Mir Marathon

Dave Mullenix (djmullen@facstaff.wisc.edu)
Sat, 08 Jun 1996 03:04:20 -0500

colston@viagrafix.com (Lloyd Colston) relayed a message written
by Dale Ireland to the amsat-bb mailing list:

>   Subject:  WATCH MIR ALL NIGHT
>      Date:  Wed, 05 Jun 1996 07:47:39 -0700
>Newsgroups:  sci.astro   
>      From:  Dale Ireland <direland@olympic.net>
>
>Once a year the orbit of the space station MIR and the Earth's
>inclination combine to produce a situation such that MIR nearly
>follows the day-night terminator throughout it's orbit and so
>is visible all night on every pass. It may be possible to see
>as many as 4 consecutive passes theoretically 5.

Not just theoretically, it has been done.  I saw Mir on five
consecutive passes on the night of June 27-28, 1992.  The passes
were at 21:52, 23:27, 01:05, 02:42 and 0418 CDT (UT -5 hours)
from Madison, Wisconsin, (-89.3819,43.0730).  

The first and last passes were in very bright twilight and
required 7x50 binoculars to see Mir against the blue sky.  The
sun was barely below the horizon and there was enough light to
easily read a newspaper and for full color vision.  Mir was
completely invisible to the naked eye on both the first and last
pass.

On the fifth pass, I only found Mir because I had a printed
chart showing Mir's path against the stars and planets.  I was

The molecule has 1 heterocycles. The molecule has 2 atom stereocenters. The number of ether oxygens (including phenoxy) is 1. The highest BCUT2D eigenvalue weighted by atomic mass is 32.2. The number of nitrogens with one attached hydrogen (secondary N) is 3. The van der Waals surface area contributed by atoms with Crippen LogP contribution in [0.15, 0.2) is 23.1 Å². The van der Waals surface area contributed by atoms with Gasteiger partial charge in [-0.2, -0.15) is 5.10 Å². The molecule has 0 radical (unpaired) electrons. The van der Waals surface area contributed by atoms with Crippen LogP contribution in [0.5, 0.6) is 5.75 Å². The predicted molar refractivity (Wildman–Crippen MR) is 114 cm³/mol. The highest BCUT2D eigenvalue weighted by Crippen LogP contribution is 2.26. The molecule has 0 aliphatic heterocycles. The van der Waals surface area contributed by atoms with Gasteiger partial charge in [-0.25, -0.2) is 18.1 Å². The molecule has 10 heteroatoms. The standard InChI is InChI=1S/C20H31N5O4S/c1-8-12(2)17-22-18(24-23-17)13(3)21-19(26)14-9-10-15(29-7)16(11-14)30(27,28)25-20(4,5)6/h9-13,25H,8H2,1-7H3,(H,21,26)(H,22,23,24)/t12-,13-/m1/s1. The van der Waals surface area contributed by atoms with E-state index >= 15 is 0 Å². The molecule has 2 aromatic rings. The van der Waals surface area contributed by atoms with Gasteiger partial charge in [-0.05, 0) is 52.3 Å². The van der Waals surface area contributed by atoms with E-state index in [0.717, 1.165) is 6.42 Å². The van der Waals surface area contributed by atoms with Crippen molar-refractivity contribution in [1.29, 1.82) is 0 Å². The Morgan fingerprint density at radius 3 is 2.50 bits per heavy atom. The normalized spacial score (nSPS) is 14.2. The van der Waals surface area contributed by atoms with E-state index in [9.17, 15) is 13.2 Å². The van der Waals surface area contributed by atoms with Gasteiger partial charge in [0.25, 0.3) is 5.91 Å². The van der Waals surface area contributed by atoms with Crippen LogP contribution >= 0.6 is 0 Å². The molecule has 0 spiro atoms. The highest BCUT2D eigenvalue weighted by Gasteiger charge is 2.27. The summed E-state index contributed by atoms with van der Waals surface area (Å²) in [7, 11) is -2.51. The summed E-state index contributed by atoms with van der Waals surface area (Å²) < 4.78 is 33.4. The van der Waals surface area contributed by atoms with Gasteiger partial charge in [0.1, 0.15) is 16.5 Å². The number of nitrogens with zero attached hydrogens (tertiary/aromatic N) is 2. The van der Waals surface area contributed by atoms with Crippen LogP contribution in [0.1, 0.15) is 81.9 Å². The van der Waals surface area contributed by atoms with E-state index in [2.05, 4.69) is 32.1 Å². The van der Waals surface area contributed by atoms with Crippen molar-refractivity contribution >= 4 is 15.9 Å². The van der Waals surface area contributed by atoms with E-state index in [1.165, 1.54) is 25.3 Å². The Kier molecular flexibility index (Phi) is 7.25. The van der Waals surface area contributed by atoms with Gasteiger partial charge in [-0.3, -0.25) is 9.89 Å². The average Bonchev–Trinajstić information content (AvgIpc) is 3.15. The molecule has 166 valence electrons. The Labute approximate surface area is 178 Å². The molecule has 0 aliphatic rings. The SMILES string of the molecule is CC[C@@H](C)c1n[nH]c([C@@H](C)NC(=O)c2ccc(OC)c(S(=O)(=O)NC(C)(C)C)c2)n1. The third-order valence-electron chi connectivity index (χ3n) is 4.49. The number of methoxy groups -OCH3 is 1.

able to find stars and planets it would pass while it was still
dark and establish various landmarks such as trees and chimneys
to sight over.

It helped that Mir's path took it past Jupiter, which remained
visible in binoculars until Mir came by.  Jupiter will be in the
morning sky again this year.

>This is the week! For the next few nights centered around June 8 MIR 
>can be seen on nearly every pass. 

I'll be out tonight, June 8/9, trying for a second Marathon,
weather permitting.  This year we'll also have some Mir debris
to look for.  There have been reports of three to nine objects
preceeding Mir.  They are reported to be easily visible in 7x50
binoculars.

Hams and radio buffs should also monitor 145.55 MHz and the new
UHF frequencies which MAY be active or in test mode by now.

                  Downlink   Uplink
MODE 1 REPEATER   437.950    435.750   PL Required
MODE 2 PACKET     437.975    435.775   NO PL
MODE 3 QSO        437.925    435.725   PL Required

Shannon Lucid, the American astronaut on board Mir, is most
likely to be heard on 145.55 during the early morning passes,
which occur between morning wakeup and the start of daily duties
on board Mir.

>A visibility list by city may be found at the SKY and Telescope
>web site www.skypub.com.

I also highly recommend using a program that plots Mir's path
across the stars and planets to help bag the morning twilight passes.

I call seeing Mir five or more times in one 24 hour period a Mir 
Marathon and cordially invite all interested to try one.  

Dave Mullenix, N9LTD